Synopses & Reviews
Forget the stereotypes. Today's Japanese women are shattering them -- breaking the bonds of tradition and dramatically transforming their culture. Shopping-crazed schoolgirls in Hello Kitty costumes and the Harajuku girls Gwen Stefani helped make so popular have grabbed the media's attention. But as critically acclaimed author Veronica Chambers has discovered through years of returning to Japan and interviewing Japanese women, the more interesting story is that of the legions of everyday women -- from the office suites to radio and TV studios to the worlds of art and fashion and on to the halls of government -- who have kicked off a revolution in their country.
Japanese men hardly know what has hit them. In a single generation, women in Japan have rewritten the rules in both the bedroom and the boardroom. Not a day goes by in Japan that a powerful woman doesn't make the front page of the newspapers. In the face of still-fierce sexism, a new breed of women is breaking through the "rice paper ceiling" of Japan's salary-man dominated corporate culture. The women are traveling the world -- while the men stay at home -- and returning with a cosmopolitan sophistication that is injecting an edgy, stylish internationalism into Japanese life. So many women are happily delaying marriage into their thirties -- labeled "losing dogs" and yet loving their liberated lives -- that the country's birth rate is in crisis.
With her keen eye for all facets of Japanese life, Veronica Chambers travels through the exciting world of Japan's new modern women to introduce these "kickboxing geishas" and the stories of their lives: the wildly popular young hip-hop DJ; the TV chef who is also a government minister; the entrepreneur who founded a market research firm specializing in charting the tastes of the teenage girls driving the country's GNC -- "gross national cool"; and the Osaka assembly-woman who came out publicly as a lesbian -- the first openly gay politician in the country.
Taking readers deep into these women's lives and giving the lie to the condescending stereotypes, Chambers reveals the vibrant, dynamic, and fascinating true story of the Japanese women we've never met. Kickboxing Geishas is an entrancing journey into the exciting, bold, stylish new Japan these women are making.
is a knockout! Veronica Chambers punches through the 'shoji screen' that separates the true lives of Japanese women from the stereotypes that surround them. Her reporting is as fascinating as it is appealing, her insights as surprising as they are generous."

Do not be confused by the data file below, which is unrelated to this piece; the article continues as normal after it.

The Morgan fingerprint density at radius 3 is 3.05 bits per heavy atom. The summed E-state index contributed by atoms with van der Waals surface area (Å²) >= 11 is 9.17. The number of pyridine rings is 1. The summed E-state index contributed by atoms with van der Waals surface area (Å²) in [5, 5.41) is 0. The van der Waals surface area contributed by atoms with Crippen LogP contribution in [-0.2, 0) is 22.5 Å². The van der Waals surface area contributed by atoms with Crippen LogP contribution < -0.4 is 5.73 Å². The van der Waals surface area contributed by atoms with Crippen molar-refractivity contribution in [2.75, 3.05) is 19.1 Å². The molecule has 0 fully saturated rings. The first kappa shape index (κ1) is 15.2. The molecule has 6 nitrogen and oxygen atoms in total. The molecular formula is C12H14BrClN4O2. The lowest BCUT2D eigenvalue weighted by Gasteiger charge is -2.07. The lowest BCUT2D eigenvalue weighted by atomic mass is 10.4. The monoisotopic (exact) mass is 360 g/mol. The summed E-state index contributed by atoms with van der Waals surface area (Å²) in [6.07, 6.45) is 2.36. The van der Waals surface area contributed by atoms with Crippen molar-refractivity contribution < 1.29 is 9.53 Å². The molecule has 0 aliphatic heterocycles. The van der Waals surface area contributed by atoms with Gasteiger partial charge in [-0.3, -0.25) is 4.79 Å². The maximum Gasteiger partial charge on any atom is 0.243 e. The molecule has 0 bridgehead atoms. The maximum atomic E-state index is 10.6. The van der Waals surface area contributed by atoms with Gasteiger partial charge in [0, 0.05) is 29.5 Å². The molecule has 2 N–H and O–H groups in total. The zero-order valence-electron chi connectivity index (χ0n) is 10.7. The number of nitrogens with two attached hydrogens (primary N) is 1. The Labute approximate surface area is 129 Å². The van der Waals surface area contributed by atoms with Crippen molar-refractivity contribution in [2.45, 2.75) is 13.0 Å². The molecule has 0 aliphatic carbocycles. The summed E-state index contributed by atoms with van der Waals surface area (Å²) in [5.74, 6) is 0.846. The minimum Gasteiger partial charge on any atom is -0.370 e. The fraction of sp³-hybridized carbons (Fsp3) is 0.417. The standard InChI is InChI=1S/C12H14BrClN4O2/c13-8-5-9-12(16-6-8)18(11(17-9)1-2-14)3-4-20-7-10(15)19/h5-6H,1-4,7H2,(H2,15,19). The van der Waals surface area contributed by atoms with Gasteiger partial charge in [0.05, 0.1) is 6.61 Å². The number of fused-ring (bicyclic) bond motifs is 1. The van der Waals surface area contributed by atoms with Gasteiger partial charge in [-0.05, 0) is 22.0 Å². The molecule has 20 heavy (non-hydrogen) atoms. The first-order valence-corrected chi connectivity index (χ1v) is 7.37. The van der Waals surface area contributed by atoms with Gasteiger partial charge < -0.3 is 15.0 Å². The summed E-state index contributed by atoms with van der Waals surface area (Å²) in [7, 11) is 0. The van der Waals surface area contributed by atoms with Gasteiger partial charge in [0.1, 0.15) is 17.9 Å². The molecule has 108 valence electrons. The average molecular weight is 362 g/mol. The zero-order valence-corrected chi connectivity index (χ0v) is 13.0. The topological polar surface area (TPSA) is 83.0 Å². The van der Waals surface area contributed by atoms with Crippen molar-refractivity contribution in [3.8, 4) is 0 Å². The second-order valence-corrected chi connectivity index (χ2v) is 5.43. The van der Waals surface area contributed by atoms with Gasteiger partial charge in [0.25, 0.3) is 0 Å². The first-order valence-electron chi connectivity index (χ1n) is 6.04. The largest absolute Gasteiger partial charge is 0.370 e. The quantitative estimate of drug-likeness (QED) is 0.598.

-- Aimee Liu, author of Cloud Mountain
"A charming adventure and a compelling account of cultural exploration. My own misconceptions about Japan melted away as I read this book. With vivid color, Veronica Chambers portrays a pastiche of Japanese lives: a hip-hopper, a jewelry designer, a snowboarder, a lesbian legislator, an IBM executive. She explains Japan's obsession with Audrey Hepburn, describes the blossoming sex clubs for women, and outlines why so many newlyweds get divorced upon return from their honeymoons. Kickboxing Geishas
finds universal humanity in the paradoxes and vibrancy of Japanese women."
-- Seth Faison, author of South of the Clouds: Exploring the Hidden Realms of China and former Shanghai Bureau Chief for The New York Times
"Finally, a book that goes beyond the stereotypes to show real Japanese women in all their complexity. Chambers gets below the surface of Japanese society to reveal a side of the country most foreigners never see. Kickboxing Geishas
is an engaging account of the tremendous changes sweeping Japanese society."
-- Rochelle Kopp, author of The Rice-Paper Ceiling: Breaking through Japanese Corporate Culture
About the Author
Veronica Chambers was an editor for The New York Times Magazine, a culture writer for Newsweek, and a senior associate editor at Premiere magazine. Her work has appeared in Vogue and Glamour, among many other publications. She is also the author of a critically acclaimed memoir, Mama's Girl. In 2000 she received a fellowship from the Japan Society to spend several months researching in Japan. She fell in love with the country and has returned for extended stays every year since.